Delivering structural engineering expertise nationwide

February 7, 2024

Written by Stephen Dominguez, PE, SE, Principal-in-Charge, Structural Engineering

For a structural engineering firm to succeed as a national player, it must have a team of knowledgeable professionals well versed in the differing geographical, meteorological and other factors affecting construction approaches around the country.

Designs and project plans created by WT Group’s Structural Engineering team members are developed with a full understanding of local conditions that can impact completed projects. We work with geotechnical report recommendations that frequently vary by region in response to associated soil-bearing capacity, requiring adaptations to soil types ranging from clay to bedrock to sand. Slab subgrade and vapor barrier locations are among the factors that often change based on local geography.

Texas, for example, is rife with “expansive soils,” containing minerals such as smectite clay that is highly absorbent following rain or flooding. When wet, these soils increase in volume and can exert sufficient pressure on structures to cause damage. Across much of the South, footings are shallow and are typically poured monolithically with the concrete slab on grade.

In Illinois and other Midwestern states, snow loads are a key concern, along with other stresses associated with freeze/thaw cycles. Foundations need to be dropped several feet for frost protection, often with the addition of a foundation stem wall between the footing and the building walls. Additionally, different concrete mix and air content are required to accommodate Midwestern freeze/thaw cycles. Midwestern projects may also be subject to significant lateral wind loads from spring and summer convective storms, making the incorporation of wind-load mitigation features into designs a prudent measure.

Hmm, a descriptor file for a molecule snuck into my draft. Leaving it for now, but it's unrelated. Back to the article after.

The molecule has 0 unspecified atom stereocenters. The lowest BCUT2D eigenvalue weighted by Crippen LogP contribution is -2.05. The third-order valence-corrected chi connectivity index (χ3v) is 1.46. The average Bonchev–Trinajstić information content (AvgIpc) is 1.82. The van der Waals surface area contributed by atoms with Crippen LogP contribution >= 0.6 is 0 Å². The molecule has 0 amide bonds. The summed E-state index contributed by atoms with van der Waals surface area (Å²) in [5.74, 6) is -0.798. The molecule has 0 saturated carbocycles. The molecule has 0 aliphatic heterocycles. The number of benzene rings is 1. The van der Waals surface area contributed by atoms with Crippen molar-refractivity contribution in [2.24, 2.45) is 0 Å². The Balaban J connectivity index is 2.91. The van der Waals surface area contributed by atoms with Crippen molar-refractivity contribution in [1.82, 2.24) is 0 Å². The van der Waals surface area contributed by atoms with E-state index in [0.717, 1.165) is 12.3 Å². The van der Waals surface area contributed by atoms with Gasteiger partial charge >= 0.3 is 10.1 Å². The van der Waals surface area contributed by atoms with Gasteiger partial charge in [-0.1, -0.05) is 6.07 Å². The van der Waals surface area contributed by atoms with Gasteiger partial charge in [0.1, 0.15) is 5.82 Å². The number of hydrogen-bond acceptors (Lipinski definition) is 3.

Of course, Florida and other states bordering the Gulf of Mexico and the Atlantic are particularly vulnerable to high winds exerting severe lateral stresses. In these regions, it is often necessary to have more elements contributing to the lateral force resistance system (LFRS) for new construction to mitigate against anticipated high wind loads.

And then there is California, home to more frequent and severe seismic events than any other part of the nation. Our Structural Engineering team must consider designs, construction techniques and materials to keep the structure from collapsing during a seismic event. Since the seismic force is directly related to the weight of the structure, most of the buildings we design in California are constructed with wood. Not only do wood-shear walls have a positive response to earthquakes, but they are also substantially lighter than other building materials. Other advantages of selecting wood for building design include it being a renewable, cost-effective resource. Wood also stores carbon in its fibers, making it one of the lowest carbon footprint building solutions.

Conversely, most of the commercial buildings we design in the Midwest involve concrete masonry units (CMU) and steel, both of which are great for fire resistance. Other benefits of choosing steel include its high strength, leading to longer framing spans and the ability to fabricate it in a variety of shapes. In addition to fire resistance, concrete and masonry are also strong in compression and work well for insulation against the Midwest’s bitter winters and torrid summers.

Over more than five decades delivering design and engineering expertise to a client list now spanning the nation, WT Group experts have demonstrated a keen ability to adapt to the local geological, meteorological and other requirements affecting customers’ projects. That ability will only become more important in the years ahead as we help clients respond to the changing environmental conditions and new challenges they are certain to face. As a truly national engineering, design and consulting organization, that ability is one of the most important values we bring to the table.